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Abstract

Objective—To evaluate the effects of a high-protein diet versus dietary supplementation with ammonium chloride (NH4Cl) on struvite crystal formation in the urine of clinically normal cats by measuring the urine concentration of hydrochloric acid (HCl)-insoluble sediment, urine pH, struvite activity product (SAP), number of struvite crystals in urine, and urine volume.

Animals—23 healthy adult cats.

Procedure—Urine was fractionated by centrifugation with subsequent extraction of the sediment with 1 N HCl (study 1). Diets containing either 29% crude protein or 55% crude protein were fed to cats in a crossover trial of 3 weeks/period (study 2). Diets supplemented with either sodium chloride (NaCl) or NH4Cl were fed, by use of a 3 X 3 Latin-square design with 3 wk/period (study 3). In studies 2 and 3, urine samples were collected for the last 7 days of each period.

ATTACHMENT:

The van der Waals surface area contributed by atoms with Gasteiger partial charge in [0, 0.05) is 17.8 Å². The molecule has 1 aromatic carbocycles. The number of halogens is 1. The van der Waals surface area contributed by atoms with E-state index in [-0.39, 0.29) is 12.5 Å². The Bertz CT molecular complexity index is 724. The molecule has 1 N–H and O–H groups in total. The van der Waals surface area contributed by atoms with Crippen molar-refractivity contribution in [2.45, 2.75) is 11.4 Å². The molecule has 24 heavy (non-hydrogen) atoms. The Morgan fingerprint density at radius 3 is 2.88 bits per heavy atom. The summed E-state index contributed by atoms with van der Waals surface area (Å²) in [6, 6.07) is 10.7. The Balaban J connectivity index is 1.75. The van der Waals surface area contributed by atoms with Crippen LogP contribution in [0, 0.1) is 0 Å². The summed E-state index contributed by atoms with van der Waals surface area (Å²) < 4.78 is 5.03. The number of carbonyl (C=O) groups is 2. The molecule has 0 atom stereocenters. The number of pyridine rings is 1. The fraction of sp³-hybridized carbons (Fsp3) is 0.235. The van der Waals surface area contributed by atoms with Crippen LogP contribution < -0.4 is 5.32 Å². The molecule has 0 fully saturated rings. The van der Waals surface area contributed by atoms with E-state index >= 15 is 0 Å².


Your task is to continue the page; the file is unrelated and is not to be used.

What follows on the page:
Results—The HCl-insoluble sediment contained Tamm-Horsfall glycoprotein (THP; study 1). The highprotein diet (study 2) and dietary supplementation with NH4Cl (study 3) resulted in a decrease in urine pH, SAP, and the number of struvite crystals in urine. However, the high-protein diet decreased urine concentrations of HCl-insoluble sediment containing THP (study 2), in contrast to the NH4Cl supplementation that increased urine volume without a significant effect on the urine concentration of the HCl-insoluble sediment (study 3).

Conclusions and Clinical Relevance—Our results indicate that compared with dietary supplementation with NH4Cl, the high-protein diet is preferable as a urine acidifier for the prevention of struvite crystal formation in clinically normal cats. (Am J Vet Res 2003;64:1059–1064)

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in American Journal of Veterinary Research